Even if you''re not a blogger, chances are you'll have one or more electronic devices going while you're at an event (after all, how else can you check your email while tuning out a yeller?). And soon enough, you'll be looking everywhere (even under tables) for power, which is tiresome, if not embarrassing. Readily available power strips should become an inalienable right, not a coveted rarity.   

I have at least two more demands, but am over my allotted word count -- a sin I find objectionable in speakers. So this might be a good time to ask for audience participation. What say you?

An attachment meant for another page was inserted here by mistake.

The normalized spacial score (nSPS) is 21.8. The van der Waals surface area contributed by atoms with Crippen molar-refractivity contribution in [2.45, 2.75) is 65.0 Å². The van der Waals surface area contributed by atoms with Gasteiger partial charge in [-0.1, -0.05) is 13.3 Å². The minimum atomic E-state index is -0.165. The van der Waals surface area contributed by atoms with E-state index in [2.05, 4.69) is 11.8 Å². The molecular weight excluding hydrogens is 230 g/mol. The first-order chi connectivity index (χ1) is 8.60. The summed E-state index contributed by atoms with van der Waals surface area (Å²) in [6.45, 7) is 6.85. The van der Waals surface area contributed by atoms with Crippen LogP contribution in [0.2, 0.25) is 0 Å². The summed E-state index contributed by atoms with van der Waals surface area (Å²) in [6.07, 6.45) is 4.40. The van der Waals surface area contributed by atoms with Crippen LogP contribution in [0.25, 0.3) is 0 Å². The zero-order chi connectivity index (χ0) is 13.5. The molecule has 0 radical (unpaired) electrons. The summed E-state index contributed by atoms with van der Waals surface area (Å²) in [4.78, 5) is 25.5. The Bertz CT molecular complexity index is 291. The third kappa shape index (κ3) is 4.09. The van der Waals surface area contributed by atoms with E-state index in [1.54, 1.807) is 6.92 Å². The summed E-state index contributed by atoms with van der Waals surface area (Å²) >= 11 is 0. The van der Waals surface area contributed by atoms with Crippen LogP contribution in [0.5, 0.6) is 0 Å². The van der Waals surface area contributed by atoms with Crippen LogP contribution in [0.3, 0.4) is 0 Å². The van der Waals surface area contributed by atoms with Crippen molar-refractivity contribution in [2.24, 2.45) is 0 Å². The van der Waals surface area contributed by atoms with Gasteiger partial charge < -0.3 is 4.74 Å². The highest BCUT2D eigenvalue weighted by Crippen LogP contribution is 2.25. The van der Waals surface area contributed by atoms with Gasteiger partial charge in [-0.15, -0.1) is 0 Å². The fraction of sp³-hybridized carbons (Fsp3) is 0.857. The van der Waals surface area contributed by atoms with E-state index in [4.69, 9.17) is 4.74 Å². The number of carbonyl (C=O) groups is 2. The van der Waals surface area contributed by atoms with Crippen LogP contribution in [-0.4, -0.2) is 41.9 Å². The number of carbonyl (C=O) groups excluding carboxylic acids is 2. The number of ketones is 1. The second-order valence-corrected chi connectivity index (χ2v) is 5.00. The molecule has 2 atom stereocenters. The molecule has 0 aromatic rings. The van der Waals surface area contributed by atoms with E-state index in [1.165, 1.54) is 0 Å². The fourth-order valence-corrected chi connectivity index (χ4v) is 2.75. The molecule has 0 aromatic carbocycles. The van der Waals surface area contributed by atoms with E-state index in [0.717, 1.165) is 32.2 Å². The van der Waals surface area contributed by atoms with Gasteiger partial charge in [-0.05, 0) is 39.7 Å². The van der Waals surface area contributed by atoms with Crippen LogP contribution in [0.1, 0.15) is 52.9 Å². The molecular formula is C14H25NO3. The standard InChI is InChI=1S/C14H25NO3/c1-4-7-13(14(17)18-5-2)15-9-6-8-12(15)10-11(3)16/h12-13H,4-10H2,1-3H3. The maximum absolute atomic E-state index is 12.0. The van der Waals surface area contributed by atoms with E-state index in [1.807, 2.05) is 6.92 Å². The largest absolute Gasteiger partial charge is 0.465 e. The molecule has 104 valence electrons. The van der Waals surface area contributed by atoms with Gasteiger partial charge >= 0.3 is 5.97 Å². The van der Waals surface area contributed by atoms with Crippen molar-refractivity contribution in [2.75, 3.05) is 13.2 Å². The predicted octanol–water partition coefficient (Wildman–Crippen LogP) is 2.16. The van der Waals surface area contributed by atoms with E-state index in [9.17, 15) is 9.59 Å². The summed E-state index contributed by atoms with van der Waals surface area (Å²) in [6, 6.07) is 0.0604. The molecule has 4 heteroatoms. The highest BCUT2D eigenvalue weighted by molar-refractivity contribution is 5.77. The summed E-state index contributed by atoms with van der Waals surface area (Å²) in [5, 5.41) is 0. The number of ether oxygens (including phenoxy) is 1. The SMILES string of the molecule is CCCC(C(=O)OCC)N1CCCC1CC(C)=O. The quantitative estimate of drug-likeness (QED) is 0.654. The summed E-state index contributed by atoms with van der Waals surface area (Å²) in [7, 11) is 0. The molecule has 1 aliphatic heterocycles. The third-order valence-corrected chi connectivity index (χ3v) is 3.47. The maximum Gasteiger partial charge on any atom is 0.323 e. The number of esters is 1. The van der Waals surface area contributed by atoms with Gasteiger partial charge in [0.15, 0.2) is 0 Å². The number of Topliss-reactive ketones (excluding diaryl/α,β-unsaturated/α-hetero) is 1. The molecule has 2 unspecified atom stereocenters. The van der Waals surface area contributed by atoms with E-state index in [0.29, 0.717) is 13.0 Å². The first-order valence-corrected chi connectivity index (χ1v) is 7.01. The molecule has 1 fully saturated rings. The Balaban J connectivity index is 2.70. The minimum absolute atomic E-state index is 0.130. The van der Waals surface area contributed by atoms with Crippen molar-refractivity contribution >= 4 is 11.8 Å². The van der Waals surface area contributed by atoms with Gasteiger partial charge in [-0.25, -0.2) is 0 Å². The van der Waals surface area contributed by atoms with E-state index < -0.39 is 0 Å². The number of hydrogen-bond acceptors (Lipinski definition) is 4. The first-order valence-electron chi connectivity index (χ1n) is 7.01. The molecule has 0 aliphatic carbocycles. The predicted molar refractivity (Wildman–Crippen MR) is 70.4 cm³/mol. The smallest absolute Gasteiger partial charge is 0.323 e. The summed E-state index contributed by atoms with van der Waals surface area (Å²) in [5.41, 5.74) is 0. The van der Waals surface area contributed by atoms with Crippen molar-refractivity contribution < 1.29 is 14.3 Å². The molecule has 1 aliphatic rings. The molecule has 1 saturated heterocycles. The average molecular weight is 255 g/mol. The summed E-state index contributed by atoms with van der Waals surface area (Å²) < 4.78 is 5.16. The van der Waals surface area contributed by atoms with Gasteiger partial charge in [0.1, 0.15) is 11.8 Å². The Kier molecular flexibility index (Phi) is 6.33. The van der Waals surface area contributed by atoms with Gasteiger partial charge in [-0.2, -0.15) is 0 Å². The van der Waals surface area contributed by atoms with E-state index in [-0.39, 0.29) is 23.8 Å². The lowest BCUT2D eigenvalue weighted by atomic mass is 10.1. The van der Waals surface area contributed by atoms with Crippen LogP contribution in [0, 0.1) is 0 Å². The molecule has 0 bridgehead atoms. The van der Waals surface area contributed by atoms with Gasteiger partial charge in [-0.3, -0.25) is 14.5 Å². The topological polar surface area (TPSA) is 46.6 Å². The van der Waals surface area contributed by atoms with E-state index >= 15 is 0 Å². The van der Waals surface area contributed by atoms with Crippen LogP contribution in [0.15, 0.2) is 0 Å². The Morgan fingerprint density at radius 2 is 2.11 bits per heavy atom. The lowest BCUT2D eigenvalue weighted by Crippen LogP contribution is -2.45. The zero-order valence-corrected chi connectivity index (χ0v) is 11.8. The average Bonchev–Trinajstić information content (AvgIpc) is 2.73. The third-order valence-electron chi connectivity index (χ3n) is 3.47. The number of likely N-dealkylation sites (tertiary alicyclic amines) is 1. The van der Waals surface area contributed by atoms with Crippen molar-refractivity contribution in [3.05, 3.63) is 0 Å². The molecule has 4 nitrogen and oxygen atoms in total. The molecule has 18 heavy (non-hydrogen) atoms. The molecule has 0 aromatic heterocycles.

6 comments about "The Conference Attendee's Bill Of Rights".
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  1. Henry Harteveldt from Atmosphere Research Group, October 23, 2013 at 9:11 a.m.

    No, absolutely no, on-stage vendor commercials, unless that is a planned session and is clearly billed as such. It's fine for vendors to to participate, provided their participation is based on merit, and not pay-for-play. Vendors who discuss issues/challenges within the sector in which they operate, or discuss how their clients use their products effectively, contribute to an event's quality and increase the likelihood clients will consider their companies.

  2. Amy Vernon from Amy Vernon LLC, October 23, 2013 at 2:51 p.m.

    Love this, but disagree with part of #1 - many women don't have collars and there's nothing more frustrating than going to a conference where there's no lanyard and you have nothing comfortable to attach your badge to. I sometimes bring my own lanyard, in fact. Agree with the double-sided badge, though - would help sooo much. :)